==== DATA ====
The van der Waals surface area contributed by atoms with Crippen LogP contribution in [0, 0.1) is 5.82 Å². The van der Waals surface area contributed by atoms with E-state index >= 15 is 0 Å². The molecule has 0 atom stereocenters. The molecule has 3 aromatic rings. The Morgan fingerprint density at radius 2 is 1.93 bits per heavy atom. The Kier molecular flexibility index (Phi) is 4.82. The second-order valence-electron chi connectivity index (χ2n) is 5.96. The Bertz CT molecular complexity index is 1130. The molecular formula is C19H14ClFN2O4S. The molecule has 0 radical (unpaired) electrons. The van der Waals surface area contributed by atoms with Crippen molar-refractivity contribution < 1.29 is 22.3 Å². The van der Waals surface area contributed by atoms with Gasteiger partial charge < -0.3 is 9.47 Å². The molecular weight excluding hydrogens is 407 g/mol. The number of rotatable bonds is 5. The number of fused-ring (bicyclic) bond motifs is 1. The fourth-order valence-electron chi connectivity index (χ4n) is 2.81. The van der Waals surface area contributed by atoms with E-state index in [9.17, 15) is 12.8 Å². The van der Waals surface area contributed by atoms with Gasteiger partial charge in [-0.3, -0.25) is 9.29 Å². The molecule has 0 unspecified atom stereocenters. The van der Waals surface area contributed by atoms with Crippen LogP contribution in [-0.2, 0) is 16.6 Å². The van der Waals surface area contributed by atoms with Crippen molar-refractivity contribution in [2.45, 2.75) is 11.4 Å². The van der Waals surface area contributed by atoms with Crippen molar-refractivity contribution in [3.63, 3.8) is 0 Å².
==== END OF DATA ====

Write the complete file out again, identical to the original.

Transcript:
The van der Waals surface area contributed by atoms with Crippen LogP contribution in [0, 0.1) is 5.82 Å². The van der Waals surface area contributed by atoms with E-state index >= 15 is 0 Å². The molecule has 0 atom stereocenters. The molecule has 3 aromatic rings. The Morgan fingerprint density at radius 2 is 1.93 bits per heavy atom. The Kier molecular flexibility index (Phi) is 4.82. The second-order valence-electron chi connectivity index (χ2n) is 5.96. The Bertz CT molecular complexity index is 1130. The molecular formula is C19H14ClFN2O4S. The molecule has 0 radical (unpaired) electrons. The van der Waals surface area contributed by atoms with Crippen molar-refractivity contribution < 1.29 is 22.3 Å². The van der Waals surface area contributed by atoms with Gasteiger partial charge < -0.3 is 9.47 Å². The molecular weight excluding hydrogens is 407 g/mol. The number of rotatable bonds is 5. The number of fused-ring (bicyclic) bond motifs is 1. The fourth-order valence-electron chi connectivity index (χ4n) is 2.81. The van der Waals surface area contributed by atoms with E-state index in [9.17, 15) is 12.8 Å². The van der Waals surface area contributed by atoms with Gasteiger partial charge in [-0.3, -0.25) is 9.29 Å². The molecule has 0 unspecified atom stereocenters. The van der Waals surface area contributed by atoms with Crippen LogP contribution in [-0.2, 0) is 16.6 Å². The van der Waals surface area contributed by atoms with Crippen molar-refractivity contribution in [2.45, 2.75) is 11.4 Å². The van der Waals surface area contributed by atoms with Crippen molar-refractivity contribution in [3.63, 3.8) is 0 Å².